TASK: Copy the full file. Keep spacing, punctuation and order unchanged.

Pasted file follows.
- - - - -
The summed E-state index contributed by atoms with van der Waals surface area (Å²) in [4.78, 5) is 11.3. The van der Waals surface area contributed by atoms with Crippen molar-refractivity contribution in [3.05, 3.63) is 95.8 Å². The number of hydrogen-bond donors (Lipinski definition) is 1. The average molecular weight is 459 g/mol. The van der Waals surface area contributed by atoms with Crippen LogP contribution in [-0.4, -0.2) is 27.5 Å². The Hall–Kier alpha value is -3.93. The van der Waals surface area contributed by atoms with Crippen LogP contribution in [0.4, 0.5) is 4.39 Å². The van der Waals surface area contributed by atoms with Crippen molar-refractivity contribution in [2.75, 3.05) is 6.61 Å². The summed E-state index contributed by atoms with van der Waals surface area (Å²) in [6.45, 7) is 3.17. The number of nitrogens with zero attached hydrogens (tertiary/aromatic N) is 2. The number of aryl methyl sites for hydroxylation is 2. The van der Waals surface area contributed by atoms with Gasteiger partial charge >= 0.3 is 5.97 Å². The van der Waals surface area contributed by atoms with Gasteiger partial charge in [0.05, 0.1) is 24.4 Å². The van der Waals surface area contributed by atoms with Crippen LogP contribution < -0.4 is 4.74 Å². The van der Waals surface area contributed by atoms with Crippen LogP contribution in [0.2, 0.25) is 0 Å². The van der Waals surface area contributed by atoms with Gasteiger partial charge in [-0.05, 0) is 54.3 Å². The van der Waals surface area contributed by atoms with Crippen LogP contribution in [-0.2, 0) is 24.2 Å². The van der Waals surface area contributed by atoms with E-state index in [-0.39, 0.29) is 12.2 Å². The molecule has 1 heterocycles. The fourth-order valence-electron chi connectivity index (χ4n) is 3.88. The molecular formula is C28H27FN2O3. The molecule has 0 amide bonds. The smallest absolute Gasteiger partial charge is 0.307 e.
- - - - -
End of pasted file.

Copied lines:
The summed E-state index contributed by atoms with van der Waals surface area (Å²) in [4.78, 5) is 11.3. The van der Waals surface area contributed by atoms with Crippen molar-refractivity contribution in [3.05, 3.63) is 95.8 Å². The number of hydrogen-bond donors (Lipinski definition) is 1. The average molecular weight is 459 g/mol. The van der Waals surface area contributed by atoms with Crippen LogP contribution in [-0.4, -0.2) is 27.5 Å². The Hall–Kier alpha value is -3.93. The van der Waals surface area contributed by atoms with Crippen LogP contribution in [0.4, 0.5) is 4.39 Å². The van der Waals surface area contributed by atoms with Crippen molar-refractivity contribution in [2.75, 3.05) is 6.61 Å². The summed E-state index contributed by atoms with van der Waals surface area (Å²) in [6.45, 7) is 3.17. The number of nitrogens with zero attached hydrogens (tertiary/aromatic N) is 2. The number of aryl methyl sites for hydroxylation is 2. The van der Waals surface area contributed by atoms with Gasteiger partial charge >= 0.3 is 5.97 Å². The van der Waals surface area contributed by atoms with Gasteiger partial charge in [0.05, 0.1) is 24.4 Å². The van der Waals surface area contributed by atoms with Crippen LogP contribution < -0.4 is 4.74 Å². The van der Waals surface area contributed by atoms with Crippen LogP contribution in [0.2, 0.25) is 0 Å². The van der Waals surface area contributed by atoms with Gasteiger partial charge in [-0.05, 0) is 54.3 Å². The van der Waals surface area contributed by atoms with Crippen LogP contribution in [-0.2, 0) is 24.2 Å². The van der Waals surface area contributed by atoms with E-state index in [-0.39, 0.29) is 12.2 Å². The molecule has 1 heterocycles. The fourth-order valence-electron chi connectivity index (χ4n) is 3.88. The molecular formula is C28H27FN2O3. The molecule has 0 amide bonds. The smallest absolute Gasteiger partial charge is 0.307 e.